A new report from Goldman Sachs, a venerable global investment banking, securities and investment management firm, offers some insights into why the US and especially states like Pennsylvania have failed to drive economic growth beyond resource extraction during the current oil and gas boom.
Unlocking the economic potential of North America’s energy resources points out that:
Although North America has access to some of the lowest energy prices in the world, reinvestment rates in energy-intensive manufacturing that create high-value jobs lag those of Asia and the Middle East, by…15-to-1. Further, the region has also fallen short in building the infrastructure to ensure the benefits of abundant energy supplies can be fully reaped…
If these trends continue, North America will not only fail to harness the benefits from the shale revolution it created, but it will also forego over the next decade more than 2 million new jobs, 1.0 % of additional GDP growth and at least a 5% incremental reduction in greenhouse-gas emissions.
Ignore for the moment - as Goldman does - the distinct possibility (absent ubiquitous deployment of CCUS technologies for all fossil-fueled power) that we might have to leave the gas in the ground to avoid catastrophic climate disruption. “(W)hat”Goldman asks, “can be done to turn resource wealth into real economic value?” Their answer is:
...reducing uncertainty through stable and well-defined energy, environmental and transportation policies.
…(w)hile the “shale revolution” has taken place without an energy policy…the demand-side investments that we need today are larger in scale, requiring decades to recoup the investment, and as such require a high level of confidence in future policies…
I’ll focus here on the environmental policies. On the subject of regulation, Goldman says:
In order to be predictable, regulation needs to be clear, uniform and effective. In our view, effective energy policy should be conducted in terms of both protecting the environment and in attracting longer-term responsible investment. These objectives are not mutually exclusive.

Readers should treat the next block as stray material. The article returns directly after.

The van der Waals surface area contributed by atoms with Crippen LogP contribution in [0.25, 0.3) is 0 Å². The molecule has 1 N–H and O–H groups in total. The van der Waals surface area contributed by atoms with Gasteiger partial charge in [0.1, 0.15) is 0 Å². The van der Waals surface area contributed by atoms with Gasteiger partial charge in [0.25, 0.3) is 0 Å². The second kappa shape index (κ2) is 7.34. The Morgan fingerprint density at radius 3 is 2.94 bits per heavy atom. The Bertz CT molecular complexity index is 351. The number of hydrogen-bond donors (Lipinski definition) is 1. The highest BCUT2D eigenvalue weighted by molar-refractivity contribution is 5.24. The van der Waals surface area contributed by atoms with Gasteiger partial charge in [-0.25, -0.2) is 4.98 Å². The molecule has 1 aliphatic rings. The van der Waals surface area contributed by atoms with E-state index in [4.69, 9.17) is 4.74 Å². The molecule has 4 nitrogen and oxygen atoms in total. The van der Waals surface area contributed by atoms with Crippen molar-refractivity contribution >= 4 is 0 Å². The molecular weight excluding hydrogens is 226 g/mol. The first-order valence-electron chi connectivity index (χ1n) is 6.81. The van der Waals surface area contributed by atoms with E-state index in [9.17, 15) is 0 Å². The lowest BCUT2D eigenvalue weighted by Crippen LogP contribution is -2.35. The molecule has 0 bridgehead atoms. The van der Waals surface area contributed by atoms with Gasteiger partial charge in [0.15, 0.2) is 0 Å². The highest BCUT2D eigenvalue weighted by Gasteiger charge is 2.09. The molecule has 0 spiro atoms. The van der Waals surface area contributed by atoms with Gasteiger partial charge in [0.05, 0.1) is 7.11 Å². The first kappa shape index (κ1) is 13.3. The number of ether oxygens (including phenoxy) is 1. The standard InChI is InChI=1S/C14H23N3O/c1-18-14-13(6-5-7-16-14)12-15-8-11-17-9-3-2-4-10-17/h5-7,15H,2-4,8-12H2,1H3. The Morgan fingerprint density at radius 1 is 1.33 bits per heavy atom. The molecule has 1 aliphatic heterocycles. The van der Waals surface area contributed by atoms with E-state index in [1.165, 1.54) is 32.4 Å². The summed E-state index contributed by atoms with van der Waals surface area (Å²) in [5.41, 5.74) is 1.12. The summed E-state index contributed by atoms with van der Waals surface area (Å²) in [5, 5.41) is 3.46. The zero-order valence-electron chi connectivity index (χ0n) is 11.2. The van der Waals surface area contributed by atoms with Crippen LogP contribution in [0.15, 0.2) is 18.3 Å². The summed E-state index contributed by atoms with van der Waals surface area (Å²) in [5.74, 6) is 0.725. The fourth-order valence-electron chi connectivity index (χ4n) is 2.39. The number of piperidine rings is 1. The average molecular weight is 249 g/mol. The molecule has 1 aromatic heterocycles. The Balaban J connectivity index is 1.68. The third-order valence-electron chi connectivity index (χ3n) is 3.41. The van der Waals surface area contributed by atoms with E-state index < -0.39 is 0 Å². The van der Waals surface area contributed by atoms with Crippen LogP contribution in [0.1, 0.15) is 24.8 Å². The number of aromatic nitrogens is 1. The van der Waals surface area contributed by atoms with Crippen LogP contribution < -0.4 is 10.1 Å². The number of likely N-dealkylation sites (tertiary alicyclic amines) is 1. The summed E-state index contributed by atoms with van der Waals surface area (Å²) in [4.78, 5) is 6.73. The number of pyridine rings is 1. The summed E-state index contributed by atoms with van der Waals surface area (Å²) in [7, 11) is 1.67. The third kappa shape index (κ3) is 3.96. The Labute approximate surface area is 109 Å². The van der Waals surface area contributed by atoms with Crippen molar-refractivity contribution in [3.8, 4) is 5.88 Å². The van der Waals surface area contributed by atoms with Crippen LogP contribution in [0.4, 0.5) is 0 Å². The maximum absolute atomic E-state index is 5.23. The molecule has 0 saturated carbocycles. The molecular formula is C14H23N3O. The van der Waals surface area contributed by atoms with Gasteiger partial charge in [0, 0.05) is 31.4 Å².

They go on to highlight key issues that can “promote transparency and environmental
- Disclosure of chemicals used in hydraulic fracturing. We believe it is key that there is public confidence the environmental risks associated with the use of frac fluids are acceptable…
- Reducing surface and air disturbance. In both rural and urban communities that have seen increases in activity, there remain concerns regarding surface disturbance, contribution from drilling/fracture stimulation on pollution/air quality and traffic/noise that reduce quality of life for local residents.
- Ensuring well integrity to prevent groundwater contamination. We see a continued need for industry to increase public confidence in well integrity to reduce concerns of groundwater contamination. We view the casing of wells as key, particularly when wells are being drilled through aquifers.
- Measurement and recycling of water supply. Water disposal and water quality remain an ongoing concern across shale plays…there remains further opportunity to reduce freshwater withdrawal used for drilling and completion. Before and after drilling, testing of groundwater can help identify areas of non-compliance.
- Better measurement, increased focus and investments on measurement tools and analysis to understand the sources of methane emissions and means of capture.
- Improve well completion techniques.. Importantly, the upstream industry should embrace these techniques, as they are potentially returns/profitability enhancing as they increase volumes/revenues, unlike midstream/downstream operators where the commodity is a pass-through to customers.
- Accelerate/ improve pipeline integrity programs.
To access the potential that North America has to exploit its cost advantage and increase market share, several current uncertainties need to be addressed to give business the confidence that the current competitive advantage is sustainable...The business case for sustainability gains ever more adherents. Now, if only the energy industry would catch up.